Alas, despite being more full-blooded, the romance is still awkward and twee. This time George Lucas has on board as co-writer Jonathan Hales who had written several episodes of The Young Indiana Jones Chronicles (1992-4) and whose only other genre credit, released right before Attack of the Clones, was ahem The Scorpion King (2002). The romantic dialogue the two of them write is dreadful – it has a cringe-inducing stiltedness that almost entirely kills the film dead. And George Lucas films the romance against fields of flowers, waterfalls surrounding the frolicking lovers everywhere one looks and the two of them amid halls of Venetian architecture filled with columns of mid-afternoon light. It is a romance that exists more as a series of scenographic poses than it ever does as an emotional state ignited in the audience. Consider, if Attack of the Clones were a standard teen romance rather than a space opera then such pictorial overkill would emerge as absurdly corny.
Certainly, George Lucas has created some original and exciting effects sequences – a fight through a droid foundry; a sequence with Anakin, Amidala and Obi-Wan taking on various alien beasts while chained up in an arena; and a massively scaled climax with dozens of Jedi Knights battling droid armies, clones and beasts all at once. The best sequence is one that comes early on, an exhilaratingly paced race through the air-car packed skies of Coruscant. The depth and detail in the effects is amazing – hundreds of cars buzzing about in the skies, crowds seemingly in the millions lined up around the arena, or the Jedi battle, which seems to be having at least a dozen things all happening at once during every shot.
However, in all of this there is the tendency that began with Return of the Jedi of packing the screen with so much detail that it frequently reaches a point of visual information overload. Frequently, so much happens at once and so fast that you are unable to keep track of it and instead sit back and let the pretty pictures wash over you, not unlike sitting watching psychedelic patterns play on a screen. Disappointingly, there is nothing here that has the genuine wonderment that the Death Star trench sequences in Star Wars did or the Walkers sequence and the asteroid chase did in The Empire Strikes Back.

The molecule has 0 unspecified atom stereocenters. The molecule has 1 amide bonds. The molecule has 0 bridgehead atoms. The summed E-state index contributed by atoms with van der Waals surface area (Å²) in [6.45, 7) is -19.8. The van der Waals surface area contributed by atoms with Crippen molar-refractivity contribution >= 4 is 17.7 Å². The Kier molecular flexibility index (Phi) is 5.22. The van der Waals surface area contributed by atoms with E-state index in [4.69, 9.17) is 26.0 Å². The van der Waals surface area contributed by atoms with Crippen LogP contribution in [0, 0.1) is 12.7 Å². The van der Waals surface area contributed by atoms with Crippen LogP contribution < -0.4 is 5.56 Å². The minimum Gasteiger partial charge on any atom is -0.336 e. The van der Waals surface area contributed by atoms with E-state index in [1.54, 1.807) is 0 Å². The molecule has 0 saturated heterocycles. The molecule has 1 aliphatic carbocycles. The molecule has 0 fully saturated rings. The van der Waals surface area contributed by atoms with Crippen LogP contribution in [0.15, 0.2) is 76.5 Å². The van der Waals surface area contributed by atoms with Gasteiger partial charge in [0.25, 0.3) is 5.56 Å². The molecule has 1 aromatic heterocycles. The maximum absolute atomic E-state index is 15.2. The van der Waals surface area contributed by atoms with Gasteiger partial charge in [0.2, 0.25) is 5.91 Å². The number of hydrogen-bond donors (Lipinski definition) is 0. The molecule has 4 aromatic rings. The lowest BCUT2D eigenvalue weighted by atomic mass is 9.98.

Dramatically, Attack of the Clones feels inert – there is rarely ever the sense that what is happening is being carried by the story, rather that the story is merely there to connect one effects set-piece to the next. Equally, George Lucas seems to be running out of new and original effects sequences with which to wow audiences so what we get is repeats of sequences from previous films that have merely been upped in terms of action – there is a rehash of the asteroid chase sequence from The Empire Strikes Back but now it is with every rock rotating at once and explosions going off at the same time. Every other film in the series has featured a lightsabre duel and by this point George Lucas is clearly experiencing some difficulty in introducing novelty into the duels – The Phantom Menace offered up two combatants vs one; Attack of the Clones offers up one opponent wielding two lightsabres, combined Jedi vs an army and, most amusingly, Yoda getting into the action like a manically leaping leprechaun.
By and large, the fan reaction to Attack of the Clones was indifferent. The general response seemed to be “well at least it was better than The Phantom Menace” but there seemed a lack of wild enthusiasm about it. Most tellingly was the box-office – while each of the preceding Star Wars entries had in every case emerged as the No. 1 box-office success of their respective year, Attack of the Clones emerged as only a modest success. In its first week, it expectedly topped the box-office charts, but by the subsequent week it was toppled from the No. 1 spot by the Tom Clancy thriller The Sum of All Fears (2002).